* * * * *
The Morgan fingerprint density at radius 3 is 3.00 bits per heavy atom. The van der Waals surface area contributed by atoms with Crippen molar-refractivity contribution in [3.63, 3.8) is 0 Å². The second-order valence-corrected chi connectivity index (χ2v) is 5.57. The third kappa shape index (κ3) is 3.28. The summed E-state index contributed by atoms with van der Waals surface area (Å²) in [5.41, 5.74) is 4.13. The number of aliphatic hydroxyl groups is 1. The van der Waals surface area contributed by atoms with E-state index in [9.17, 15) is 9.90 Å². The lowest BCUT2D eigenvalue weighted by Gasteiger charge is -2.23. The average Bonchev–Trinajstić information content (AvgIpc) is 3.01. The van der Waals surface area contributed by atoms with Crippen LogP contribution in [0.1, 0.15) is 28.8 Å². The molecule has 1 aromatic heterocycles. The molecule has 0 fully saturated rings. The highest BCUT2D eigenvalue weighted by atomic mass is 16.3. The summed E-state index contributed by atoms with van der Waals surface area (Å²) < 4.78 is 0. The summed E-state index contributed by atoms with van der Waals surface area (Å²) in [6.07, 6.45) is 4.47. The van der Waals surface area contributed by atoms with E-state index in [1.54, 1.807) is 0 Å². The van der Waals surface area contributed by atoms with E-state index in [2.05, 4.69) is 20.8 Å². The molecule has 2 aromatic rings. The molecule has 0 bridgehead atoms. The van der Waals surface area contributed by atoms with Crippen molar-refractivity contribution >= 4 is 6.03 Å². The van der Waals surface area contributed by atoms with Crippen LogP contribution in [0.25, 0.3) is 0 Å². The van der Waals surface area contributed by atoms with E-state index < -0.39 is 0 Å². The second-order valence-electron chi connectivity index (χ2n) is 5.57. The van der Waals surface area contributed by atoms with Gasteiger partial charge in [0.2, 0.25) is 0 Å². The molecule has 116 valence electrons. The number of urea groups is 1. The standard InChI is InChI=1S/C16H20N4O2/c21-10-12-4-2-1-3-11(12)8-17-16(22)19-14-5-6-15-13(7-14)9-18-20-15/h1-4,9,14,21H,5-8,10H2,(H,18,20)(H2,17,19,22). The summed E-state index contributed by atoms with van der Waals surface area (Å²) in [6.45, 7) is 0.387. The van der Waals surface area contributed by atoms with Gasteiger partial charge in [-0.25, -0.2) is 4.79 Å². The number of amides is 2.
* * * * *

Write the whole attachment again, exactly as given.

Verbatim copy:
The Morgan fingerprint density at radius 3 is 3.00 bits per heavy atom. The van der Waals surface area contributed by atoms with Crippen molar-refractivity contribution in [3.63, 3.8) is 0 Å². The second-order valence-corrected chi connectivity index (χ2v) is 5.57. The third kappa shape index (κ3) is 3.28. The summed E-state index contributed by atoms with van der Waals surface area (Å²) in [5.41, 5.74) is 4.13. The number of aliphatic hydroxyl groups is 1. The van der Waals surface area contributed by atoms with E-state index in [9.17, 15) is 9.90 Å². The lowest BCUT2D eigenvalue weighted by Gasteiger charge is -2.23. The average Bonchev–Trinajstić information content (AvgIpc) is 3.01. The van der Waals surface area contributed by atoms with Crippen LogP contribution in [0.1, 0.15) is 28.8 Å². The molecule has 1 aromatic heterocycles. The molecule has 0 fully saturated rings. The highest BCUT2D eigenvalue weighted by atomic mass is 16.3. The summed E-state index contributed by atoms with van der Waals surface area (Å²) < 4.78 is 0. The summed E-state index contributed by atoms with van der Waals surface area (Å²) in [6.07, 6.45) is 4.47. The van der Waals surface area contributed by atoms with E-state index in [1.54, 1.807) is 0 Å². The van der Waals surface area contributed by atoms with E-state index in [2.05, 4.69) is 20.8 Å². The molecule has 2 aromatic rings. The molecule has 0 bridgehead atoms. The van der Waals surface area contributed by atoms with Crippen molar-refractivity contribution >= 4 is 6.03 Å². The van der Waals surface area contributed by atoms with Crippen LogP contribution in [0.25, 0.3) is 0 Å². The van der Waals surface area contributed by atoms with E-state index < -0.39 is 0 Å². The second-order valence-electron chi connectivity index (χ2n) is 5.57. The van der Waals surface area contributed by atoms with Gasteiger partial charge in [0.2, 0.25) is 0 Å². The molecule has 116 valence electrons. The number of urea groups is 1. The standard InChI is InChI=1S/C16H20N4O2/c21-10-12-4-2-1-3-11(12)8-17-16(22)19-14-5-6-15-13(7-14)9-18-20-15/h1-4,9,14,21H,5-8,10H2,(H,18,20)(H2,17,19,22). The summed E-state index contributed by atoms with van der Waals surface area (Å²) in [6.45, 7) is 0.387. The van der Waals surface area contributed by atoms with Gasteiger partial charge in [-0.25, -0.2) is 4.79 Å². The number of amides is 2.